(P)smith, Emsworth and the rest of them..

Since I first read a book from start to finish, probably at the age of 9 or 10 or thereabouts, I have ripped through a gazillion books at a speed that’d make a tornado feel pretty silly. Out of all of these, no author has been such a delight to read as P.G Wodehouse has.

I fell in love with P.G Wodehouse ( ‘Plum’ to hordes of adoring fans) when I was in the 9th standard. Our school, which couldn’t be called a model school, no matter which way you looked at it, had a few redeeming graces. The library was one. And it was pretty full to the brim with P.G Wodehouse. I was an indifferent student back then, at least in my estimation. (Popular opinion was that I was a geek. I suppose the glazed look in my eyes when I was daydreaming was mistaken for rapt attention). I spent many dreary hours in class living in P.G Wodehouse’s stories and having conversations with the characters.

P.G Wodehouse’s world is impossibly perfect – boy loves girl, and girl always loves him back, and vice versa. All money troubles of young couples in love are resolved by the hapless Lord Emsworth or other unwitting beneficiaries. If ever a hero is jilted in a story, he is sure to find a better girl by the end of the book, and so on. In short, the stuff of fairy-tales.

I may be biased, but I think these fairy-tales would appeal even to fans of realism. His stories are simply the backdrop for the famous Wodehouse brand of humour. Side-splittingly funny without being abusive, sarcastic without being bitter, mocking without being cruel – P.G Wodehouse is the grand old gentleman of comedy. He prods at the idiosyncrasies of his characters for us to laugh at, but gently. You can see he loves his flock of characters.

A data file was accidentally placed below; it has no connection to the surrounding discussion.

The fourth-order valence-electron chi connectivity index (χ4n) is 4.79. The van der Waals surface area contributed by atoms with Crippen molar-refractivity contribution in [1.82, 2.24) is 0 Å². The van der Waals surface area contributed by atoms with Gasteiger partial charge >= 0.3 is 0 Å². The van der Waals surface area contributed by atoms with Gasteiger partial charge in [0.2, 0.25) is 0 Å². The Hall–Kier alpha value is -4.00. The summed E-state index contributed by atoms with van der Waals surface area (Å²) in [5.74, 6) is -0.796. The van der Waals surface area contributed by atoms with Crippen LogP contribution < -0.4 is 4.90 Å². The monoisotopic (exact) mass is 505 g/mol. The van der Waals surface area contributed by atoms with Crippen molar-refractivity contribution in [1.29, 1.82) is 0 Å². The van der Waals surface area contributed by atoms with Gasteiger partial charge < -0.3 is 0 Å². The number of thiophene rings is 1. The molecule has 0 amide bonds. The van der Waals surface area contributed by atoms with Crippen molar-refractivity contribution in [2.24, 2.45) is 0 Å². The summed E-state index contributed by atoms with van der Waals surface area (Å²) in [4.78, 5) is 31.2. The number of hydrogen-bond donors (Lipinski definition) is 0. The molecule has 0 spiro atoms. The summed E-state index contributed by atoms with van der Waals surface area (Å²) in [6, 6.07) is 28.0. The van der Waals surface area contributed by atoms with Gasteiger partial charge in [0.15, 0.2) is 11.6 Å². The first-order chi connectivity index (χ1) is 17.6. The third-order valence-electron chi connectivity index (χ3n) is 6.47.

I could write reams about P.G Wodehouse, but I’ll sign off after just one more burst of enthusiasm – for Psmith, my favourite P.G Wodehouse invention by far. Probably the one story-book hero I’m never going to get over. The moment he introduced himself to a gaping parlourmaid…”My name is Psmith. The P is silent, as in pshark and ptarmigan“, I fell for him, hook, line, and sinker. If only, if only Psmith were for real!


7 thoughts on “(P)smith, Emsworth and the rest of them..

  1. Acha you have been reading stuff *since* 8, i have been reading stuff *for* 8 (months) 😛
    Anyway good post this, however I somehow am more inclined to read books which are not the stuff of happy fairy-tales. I like stories which are realistic, practical and even unrealistically tragic, but then thats just me 🙂

  2. there’s one essay by shashi tharoor about wodehouse. it’s a must-read for all fans of plum. can’t locate it online as of now… hope you have better luck doing so.

  3. Interesting article. Never knew day dreaming is the reason for your glasses. :). Would pick up a Wodehouse first thing when I get it. I agree that humor, realistic or unrealistic should be an integral part of life , either one creates humor or reads about it. Also Smiths are plenty around, if only you are ready to hear.:)

  4. Good writing. P.G.W is an author who has brought happiness and gaiety to people who have the sense to read his books. If you read Pickwick Papers, you will feel that this man has got his style from Charles Dickens. P.G.W’s similies are unparalleled, I think–Homeric similies parodied humorously to the limit.

  5. Nice one Vasudha, Commenting here to keep you informed that i DO read your blog 🙂
    This one was nice intro about an author and the books.. I really have to keep dictionary open while reading ur blog..do keep in mind people like me when you are writing one 🙂 Though GRE preparing guys will be reaching their targets if they read ur blogs for 1 month 🙂 Keep blogging 🙂

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